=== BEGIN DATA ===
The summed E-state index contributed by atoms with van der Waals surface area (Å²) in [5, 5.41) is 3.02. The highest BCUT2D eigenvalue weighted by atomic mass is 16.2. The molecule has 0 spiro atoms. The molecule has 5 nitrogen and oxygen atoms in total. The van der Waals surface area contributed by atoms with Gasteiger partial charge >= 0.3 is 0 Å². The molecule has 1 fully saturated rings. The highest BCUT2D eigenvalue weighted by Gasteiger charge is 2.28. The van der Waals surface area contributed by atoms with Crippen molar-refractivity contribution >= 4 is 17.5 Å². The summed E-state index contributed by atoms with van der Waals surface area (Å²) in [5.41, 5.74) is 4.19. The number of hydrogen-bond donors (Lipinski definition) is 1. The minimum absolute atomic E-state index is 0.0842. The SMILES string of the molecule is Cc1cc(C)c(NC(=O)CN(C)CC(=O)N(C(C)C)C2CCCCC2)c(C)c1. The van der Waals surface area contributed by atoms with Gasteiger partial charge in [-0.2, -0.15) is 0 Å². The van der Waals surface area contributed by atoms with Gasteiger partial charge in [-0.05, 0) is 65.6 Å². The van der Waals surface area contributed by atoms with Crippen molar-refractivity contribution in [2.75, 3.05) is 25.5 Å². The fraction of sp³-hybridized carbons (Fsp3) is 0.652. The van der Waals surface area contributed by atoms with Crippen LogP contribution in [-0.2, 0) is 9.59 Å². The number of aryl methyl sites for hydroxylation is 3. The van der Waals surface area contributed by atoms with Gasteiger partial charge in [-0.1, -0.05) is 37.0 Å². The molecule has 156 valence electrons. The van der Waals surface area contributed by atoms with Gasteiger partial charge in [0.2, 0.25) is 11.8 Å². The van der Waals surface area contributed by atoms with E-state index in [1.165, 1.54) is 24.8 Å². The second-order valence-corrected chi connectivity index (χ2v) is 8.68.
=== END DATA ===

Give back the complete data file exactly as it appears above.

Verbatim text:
The summed E-state index contributed by atoms with van der Waals surface area (Å²) in [5, 5.41) is 3.02. The highest BCUT2D eigenvalue weighted by atomic mass is 16.2. The molecule has 0 spiro atoms. The molecule has 5 nitrogen and oxygen atoms in total. The van der Waals surface area contributed by atoms with Gasteiger partial charge >= 0.3 is 0 Å². The molecule has 1 fully saturated rings. The highest BCUT2D eigenvalue weighted by Gasteiger charge is 2.28. The van der Waals surface area contributed by atoms with Crippen molar-refractivity contribution >= 4 is 17.5 Å². The summed E-state index contributed by atoms with van der Waals surface area (Å²) in [5.41, 5.74) is 4.19. The number of hydrogen-bond donors (Lipinski definition) is 1. The minimum absolute atomic E-state index is 0.0842. The SMILES string of the molecule is Cc1cc(C)c(NC(=O)CN(C)CC(=O)N(C(C)C)C2CCCCC2)c(C)c1. The van der Waals surface area contributed by atoms with Gasteiger partial charge in [-0.2, -0.15) is 0 Å². The van der Waals surface area contributed by atoms with Gasteiger partial charge in [-0.05, 0) is 65.6 Å². The van der Waals surface area contributed by atoms with Crippen molar-refractivity contribution in [2.75, 3.05) is 25.5 Å². The fraction of sp³-hybridized carbons (Fsp3) is 0.652. The van der Waals surface area contributed by atoms with Crippen LogP contribution in [-0.2, 0) is 9.59 Å². The number of aryl methyl sites for hydroxylation is 3. The van der Waals surface area contributed by atoms with Gasteiger partial charge in [-0.1, -0.05) is 37.0 Å². The molecule has 156 valence electrons. The van der Waals surface area contributed by atoms with Gasteiger partial charge in [0.2, 0.25) is 11.8 Å². The van der Waals surface area contributed by atoms with E-state index in [1.165, 1.54) is 24.8 Å². The second-order valence-corrected chi connectivity index (χ2v) is 8.68.